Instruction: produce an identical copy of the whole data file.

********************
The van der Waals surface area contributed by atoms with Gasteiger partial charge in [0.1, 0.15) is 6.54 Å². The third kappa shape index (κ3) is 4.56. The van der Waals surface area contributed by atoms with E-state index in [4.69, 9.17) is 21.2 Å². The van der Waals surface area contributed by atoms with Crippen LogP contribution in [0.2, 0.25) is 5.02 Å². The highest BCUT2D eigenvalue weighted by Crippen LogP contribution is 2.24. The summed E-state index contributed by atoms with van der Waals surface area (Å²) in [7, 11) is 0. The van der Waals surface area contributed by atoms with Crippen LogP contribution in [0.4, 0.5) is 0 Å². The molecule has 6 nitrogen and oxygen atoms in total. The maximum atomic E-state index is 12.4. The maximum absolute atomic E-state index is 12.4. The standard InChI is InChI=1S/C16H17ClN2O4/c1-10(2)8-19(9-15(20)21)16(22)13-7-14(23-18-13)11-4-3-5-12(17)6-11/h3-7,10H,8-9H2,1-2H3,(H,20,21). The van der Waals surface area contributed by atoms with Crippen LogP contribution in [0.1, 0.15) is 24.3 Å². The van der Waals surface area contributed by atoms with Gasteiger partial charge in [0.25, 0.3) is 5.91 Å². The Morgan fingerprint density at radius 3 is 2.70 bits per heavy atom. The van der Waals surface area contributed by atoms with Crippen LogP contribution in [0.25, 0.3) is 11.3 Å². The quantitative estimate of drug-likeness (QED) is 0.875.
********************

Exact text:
The van der Waals surface area contributed by atoms with Gasteiger partial charge in [0.1, 0.15) is 6.54 Å². The third kappa shape index (κ3) is 4.56. The van der Waals surface area contributed by atoms with E-state index in [4.69, 9.17) is 21.2 Å². The van der Waals surface area contributed by atoms with Crippen LogP contribution in [0.2, 0.25) is 5.02 Å². The highest BCUT2D eigenvalue weighted by Crippen LogP contribution is 2.24. The summed E-state index contributed by atoms with van der Waals surface area (Å²) in [7, 11) is 0. The van der Waals surface area contributed by atoms with Crippen LogP contribution in [0.4, 0.5) is 0 Å². The molecule has 6 nitrogen and oxygen atoms in total. The maximum atomic E-state index is 12.4. The maximum absolute atomic E-state index is 12.4. The standard InChI is InChI=1S/C16H17ClN2O4/c1-10(2)8-19(9-15(20)21)16(22)13-7-14(23-18-13)11-4-3-5-12(17)6-11/h3-7,10H,8-9H2,1-2H3,(H,20,21). The van der Waals surface area contributed by atoms with Crippen LogP contribution in [0.1, 0.15) is 24.3 Å². The van der Waals surface area contributed by atoms with Gasteiger partial charge in [0.25, 0.3) is 5.91 Å². The Morgan fingerprint density at radius 3 is 2.70 bits per heavy atom. The van der Waals surface area contributed by atoms with Crippen LogP contribution in [0.25, 0.3) is 11.3 Å². The quantitative estimate of drug-likeness (QED) is 0.875.